Life & Letters

Correspondence

About this Item

Title: Walt Whitman to Mary Elizabeth Van Nostrand, 28 November 1890

Date: November 28, 1890

Whitman Archive ID: prc.00137

Source: Private Collection of Mrs. Walter M. Swertfager. The transcription presented here is derived from Walt Whitman, The Correspondence, ed. Edwin Haviland Miller (New York: New York University Press, 1961–1977), 5:122–123. For a description of the editorial rationale behind our treatment of the correspondence, see our statement of editorial policy.

Contributors to digital file: Cristin Noonan, Amanda J. Axley, and Stephanie Blalock




Camden, N. J.
Nov 28, '90

Dear Sister

I suppose you rec'd the paper I sent with the notice of Brother Jeff's1 death in St. Louis last Tuesday—typhoid pneumonia. George2 went on—(must have arrived there this m'ning)—Jessie3 went immediately the first train—but poor Jeff was dead before she arrived. Lou4 was in here yesterday. Han5 is poorly but around the house & sometimes just gets out. Ed6 is well. I am rather poorly at present—the grip, bladder trouble & (probably) catarrh of bowels (quite a snarl altogether)—but I sit up here—read & write. I suppose you got the magazine I just sent—Love to you and all & God bless you all.


Walt Whitman


Correspondent:
Mary Whitman Van Nostrand (1821–1899) was the daughter of Louisa Van Velsor Whitman and Walt Whitman's younger sister. She married Ansel Van Nostrand, a shipwright, in 1840, and they lived in Greenport, Long Island. Mary and Ansel had five children: George, Minnie, Fanny, Louisa, and Ansel, Jr. For more information, see Paula K. Garrett, "Whitman (Van Nostrand), Mary Elizabeth (b. 1821)," Walt Whitman: An Encyclopedia, ed. J.R. LeMaster and Donald D. Kummings (New York: Garland Publishing, 1998), 786.

Notes:

1. Thomas Jefferson Whitman (1833–1890), known as "Jeff," was Walt Whitman's favorite brother. As a civil engineer, Jeff eventually became Superintendent of Water Works in St. Louis and a nationally recognized figure. For more on Jeff, see Randall Waldron, "Whitman, Thomas Jefferson (1833–1890)," Walt Whitman: An Encyclopedia, ed. J.R. LeMaster and Donald D. Kummings (New York: Garland Publishing, 1998). [back]

2. George Washington Whitman (1829–1901) was the sixth child of Louisa Van Velsor Whitman and ten years Walt Whitman's junior. George enlisted in 1861 and remained on active duty until the end of the Civil War. He was wounded in the First Battle of Fredericksburg (December 1862) and was taken prisoner during the Battle of Poplar Grove (September 1864). As a Civil War correspondent, Walt wrote warmly about George's service, such as in "Our Brooklyn Boys in the War" (January 5, 1863); "A Brooklyn Soldier, and a Noble One" (January 19, 1865); "Return of a Brooklyn Veteran" (March 12, 1865); and "Our Veterans Mustering Out" (August 5, 1865). After the war, George returned to Brooklyn and began building houses on speculation, with partner Mr. Smith and later a mason named French. George also took a position as inspector of pipes in Brooklyn and Camden. Walt and George lived together for several years in Camden, but when Walt decided not to move with George and his wife Louisa in 1884, a rift occurred that was ultimately not mended before Walt's 1892 death. For more information on George Washington Whitman, see Martin G. Murray, "Whitman, George Washington," Walt Whitman: An Encyclopedia, ed. J.R. LeMaster and Donald D. Kummings (New York: Garland Publishing, 1998). [back]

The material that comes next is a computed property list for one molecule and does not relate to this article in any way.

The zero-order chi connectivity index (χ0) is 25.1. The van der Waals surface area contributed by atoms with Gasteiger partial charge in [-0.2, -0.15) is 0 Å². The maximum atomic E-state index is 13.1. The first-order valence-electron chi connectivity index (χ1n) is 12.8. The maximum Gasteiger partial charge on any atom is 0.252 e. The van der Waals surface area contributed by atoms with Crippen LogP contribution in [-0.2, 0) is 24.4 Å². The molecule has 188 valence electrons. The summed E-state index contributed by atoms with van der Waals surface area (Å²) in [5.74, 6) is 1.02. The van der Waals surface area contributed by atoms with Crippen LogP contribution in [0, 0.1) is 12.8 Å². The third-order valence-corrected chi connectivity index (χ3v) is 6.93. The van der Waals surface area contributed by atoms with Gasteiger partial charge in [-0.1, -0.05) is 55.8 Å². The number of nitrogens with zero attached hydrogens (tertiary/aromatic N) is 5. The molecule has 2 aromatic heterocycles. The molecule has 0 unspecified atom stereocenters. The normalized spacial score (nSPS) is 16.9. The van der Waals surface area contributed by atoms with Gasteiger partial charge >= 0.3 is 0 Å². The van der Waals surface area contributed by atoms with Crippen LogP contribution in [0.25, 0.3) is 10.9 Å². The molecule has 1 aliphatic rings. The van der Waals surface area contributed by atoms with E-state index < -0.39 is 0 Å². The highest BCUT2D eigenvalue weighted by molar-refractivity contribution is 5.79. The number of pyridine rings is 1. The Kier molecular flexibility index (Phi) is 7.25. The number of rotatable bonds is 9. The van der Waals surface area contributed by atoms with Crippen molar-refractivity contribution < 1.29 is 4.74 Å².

3. Jessie Louisa Whitman (1863–1957) was the second and youngest daughter of Whitman's brother Thomas Jefferson "Jeff" Whitman (1833–1890) and Jeff's wife Martha Mitchell Whitman (1836–1873). [back]

4. Louisa Orr Haslam Whitman (1842–1892), called "Loo" or "Lou," married Walt's brother George Whitman on April 14, 1871. Their son, Walter Orr Whitman, was born in 1875 but died the following year. A second son was stillborn. Walt lived in Camden, New Jersey, with George and Louisa from 1873 until 1884, when George and Louisa moved to a farm outside of Camden and Whitman decided to stay in the city. Louisa and Walt had a warm relationship during the poet's final decades. For more, see Karen Wolfe, "Whitman, Louisa Orr Haslam (Mrs. George) (1842–1892)," Walt Whitman: An Encyclopedia, ed. J.R. LeMaster and Donald D. Kummings (New York: Garland Publishing, 1998). [back]

5. Hannah Louisa (Whitman) Heyde (1823–1908), youngest sister of Walt Whitman, married Charles Louis Heyde (ca. 1820–1892), a Pennsylvania-born landscape painter. Charles Heyde was infamous among the Whitmans for his offensive letters and poor treatment of Hannah. Hannah and Charles Heyde lived in Burlington, Vermont. For more, see Paula K. Garrett, "Whitman (Heyde), Hannah Louisa (d. 1908)," Walt Whitman: An Encyclopedia, ed. J.R. LeMaster and Donald D. Kummings (New York: Garland Publishing, 1998). [back]

6. Edward Whitman (1835–1892), called "Eddy" or "Edd," was the youngest son of Louisa Van Velsor Whitman and Walter Whitman, Sr. He required lifelong assistance for significant physical and mental disabilities, and he remained in the care of his mother until her death in 1873. During his mother's final illness, George Whitman and his wife Louisa Orr Haslam Whitman took over Eddy's care, with financial support from Walt Whitman. In 1888, Eddy was moved to an asylum at Blackwood, New Jersey. For more information on Edward, see Randall Waldron, "Whitman, Edward (1835–1892)," Walt Whitman: An Encyclopedia, ed. J.R. LeMaster and Donald D. Kummings (New York: Garland Publishing, 1998). [back]


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